PHP on the Command Line – Part 1 Article

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Parsing Options

While, at first glance, it may not seem too hard to write a function for parsing options, why would you bother? PEAR::Console_Getopt provides a ready-rolled solution, and solves the issues with $argv vs. $_SERVER['argv'] you saw earlier.

Note the version of Console_Getopt I used here was 1.2. See Getting Started with PEAR if you’re wondering how to install it. Be warned that uninstalling Console_Getopt is a bad idea, as the package manager itself depends on it. If you need to upgrade your version, use:

$ pear upgrade Console_Getopt-stable

PEAR::Console_Getopt provides three public methods, each of which is called statically:

1. array Console_Getopt::readPHPArgv()

The array returned from readPHPArgv() is the same as the $argv array, but Console_Getopt offers better protection against different PHP versions. If it is unable to fetch access the command line arguments (e.g. if they’re not available, such as with a CGI binary where register_argc_argv=Off), it returns a PEAR Error object.

2. array Console_Getopt::getOpt(array argv, [string short_opts], [array long_opts])

The getOpt() method takes the array of command line arguments and parses them into an array of options and arguments. It expects the first element of the argv to be the name of the script that’s being executed, and it’s meant for use when the following types of scripts are executed:

$ php some_script.php

The ‘short_opts‘ string identifies short options that the user can provide, followed by characters that identify given options. It allows two special markers in the string:
:‘ specifies that the preceding letter must be followed by a “value”, while ‘::‘ says that the preceding option may be followed by a value. It’s easiest to see this by example.

If $short_opts = 'lt', the following command lines are possible (no errors will be returned from getOpt()):

$ php some_script.php -lt
$ php some_script.php -tl
$ php some_script.php -l -t
$ php some_script.php -t -l
$ php some_script.php -l
$ php some_script.php -t -t -l -l
$ php some_script.php -t
$ php some_script.php

Setting $short_opts = 'lt:' means the ‘t’ option must be followed by at least one character (not a space), which will be its value. Look at this example:

$ php some_script.php -ltv

Here 't' = 'v'.

$ php some_script.php -tvalue -l

Now 't' = 'value'.

$ php some_script.php -tl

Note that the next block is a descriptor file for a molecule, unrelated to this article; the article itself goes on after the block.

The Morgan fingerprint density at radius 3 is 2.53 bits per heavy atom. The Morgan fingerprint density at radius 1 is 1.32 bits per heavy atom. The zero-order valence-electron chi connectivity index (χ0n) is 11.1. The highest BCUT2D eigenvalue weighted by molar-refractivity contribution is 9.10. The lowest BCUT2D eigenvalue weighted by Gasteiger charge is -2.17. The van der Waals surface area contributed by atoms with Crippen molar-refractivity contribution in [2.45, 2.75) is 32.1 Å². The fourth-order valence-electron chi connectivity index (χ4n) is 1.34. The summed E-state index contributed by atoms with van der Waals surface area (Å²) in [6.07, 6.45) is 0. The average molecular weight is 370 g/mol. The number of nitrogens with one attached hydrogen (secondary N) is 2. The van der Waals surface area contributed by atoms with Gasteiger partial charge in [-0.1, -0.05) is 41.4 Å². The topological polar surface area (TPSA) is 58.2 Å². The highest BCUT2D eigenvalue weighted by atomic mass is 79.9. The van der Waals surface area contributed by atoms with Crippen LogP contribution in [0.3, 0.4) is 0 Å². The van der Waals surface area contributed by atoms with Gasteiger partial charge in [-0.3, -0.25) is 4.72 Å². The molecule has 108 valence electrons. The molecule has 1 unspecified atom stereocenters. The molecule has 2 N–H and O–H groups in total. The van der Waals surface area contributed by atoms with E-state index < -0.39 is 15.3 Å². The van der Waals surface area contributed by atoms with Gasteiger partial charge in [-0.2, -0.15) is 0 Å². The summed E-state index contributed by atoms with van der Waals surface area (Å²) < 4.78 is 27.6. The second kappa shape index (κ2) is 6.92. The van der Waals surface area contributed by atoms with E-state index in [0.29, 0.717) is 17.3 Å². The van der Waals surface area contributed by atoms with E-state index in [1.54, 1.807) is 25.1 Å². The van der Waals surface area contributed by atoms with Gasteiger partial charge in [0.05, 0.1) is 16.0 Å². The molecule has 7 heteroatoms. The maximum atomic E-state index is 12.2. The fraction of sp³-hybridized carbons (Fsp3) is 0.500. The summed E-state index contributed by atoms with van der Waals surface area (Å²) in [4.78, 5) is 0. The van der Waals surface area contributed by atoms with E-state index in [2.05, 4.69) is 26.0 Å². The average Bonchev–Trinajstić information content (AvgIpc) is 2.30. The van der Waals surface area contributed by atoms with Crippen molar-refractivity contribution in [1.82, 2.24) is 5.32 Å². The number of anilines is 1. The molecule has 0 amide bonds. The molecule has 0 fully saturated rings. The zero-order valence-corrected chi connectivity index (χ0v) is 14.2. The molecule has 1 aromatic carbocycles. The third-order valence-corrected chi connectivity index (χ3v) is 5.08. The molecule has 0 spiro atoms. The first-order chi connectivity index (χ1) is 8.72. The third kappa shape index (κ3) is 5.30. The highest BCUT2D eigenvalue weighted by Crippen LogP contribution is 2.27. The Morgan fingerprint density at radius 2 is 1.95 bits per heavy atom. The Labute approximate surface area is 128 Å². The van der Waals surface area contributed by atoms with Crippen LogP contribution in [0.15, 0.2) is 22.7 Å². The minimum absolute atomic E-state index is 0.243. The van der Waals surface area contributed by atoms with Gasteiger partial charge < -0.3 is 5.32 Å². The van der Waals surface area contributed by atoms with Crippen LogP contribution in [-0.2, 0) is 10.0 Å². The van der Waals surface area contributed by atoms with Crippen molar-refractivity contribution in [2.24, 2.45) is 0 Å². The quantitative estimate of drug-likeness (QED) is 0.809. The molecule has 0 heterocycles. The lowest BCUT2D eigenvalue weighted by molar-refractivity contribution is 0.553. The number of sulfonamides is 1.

Here 't' = 'l' (l is not an option in this case).

Finally, setting $short_opts = 'lt::' means that ‘t’ can have an optional value (anything that proceeds it, up to the next space). Note that I can place further options after the colons in the short options string. For example, 'lt:o::B'.

This may seem a little arcane, but specifying the short options string in this way is fairly standard in many languages used on UNIX, from C to Python. Once you get used to it, this method provides a useful mechanism to get the most out of command line arguments with minimum effort.

The long_opts are specified in a similar manner to the short_opts, but, instead of using a string, an array is used; also, the ‘:‘ marker is replaced with an = sign to identify when values should be given. To allow the long options ‘--user=harryf --pass=secret‘, I’d need an array like this:

$long_opts = array (
'user=',
'pass=',
);

In this case, both the 'user' and 'pass' options require a value. If I omit the equals sign, no value is allowed, while using ‘==‘ allows the user to provide an optional value.

The array returned from getOpt() always has two elements in its first order; the first contains the command line options, while the second contains the arguments. We’ll look at the structure in more detail in a moment.

The final method provided by Console_Getopt is:

3. array Console_Getopt::getOpt2(array argv, [string short_opts], [array long_opts])

This method is almost exactly the same as getOpt(), except that it expects the first element in the argv array to be a real argument, not the name of the script that’s being executed. In other words, you’d use it when executing a script such as:

$ some_script.php -tl

Here’s a simple example of PEAR::Console_Getopt in action:

<?php
// Include PEAR::Console_Getopt
require_once 'Console/Getopt.php';

// Define exit codes for errors
define('NO_ARGS',10);
define('INVALID_OPTION',11);

// Reading the incoming arguments - same as $argv
$args = Console_Getopt::readPHPArgv();

// Make sure we got them (for non CLI binaries)
if (PEAR::isError($args)) {
fwrite(STDERR,$args->getMessage()."n");
exit(NO_ARGS);
}

// Short options
$short_opts = 'lt:';

// Long options
$long_opts = array(
'user=',
'pass=',
);

// Convert the arguments to options - check for the first argument
if ( realpath($_SERVER['argv'][0]) == __FILE__ ) {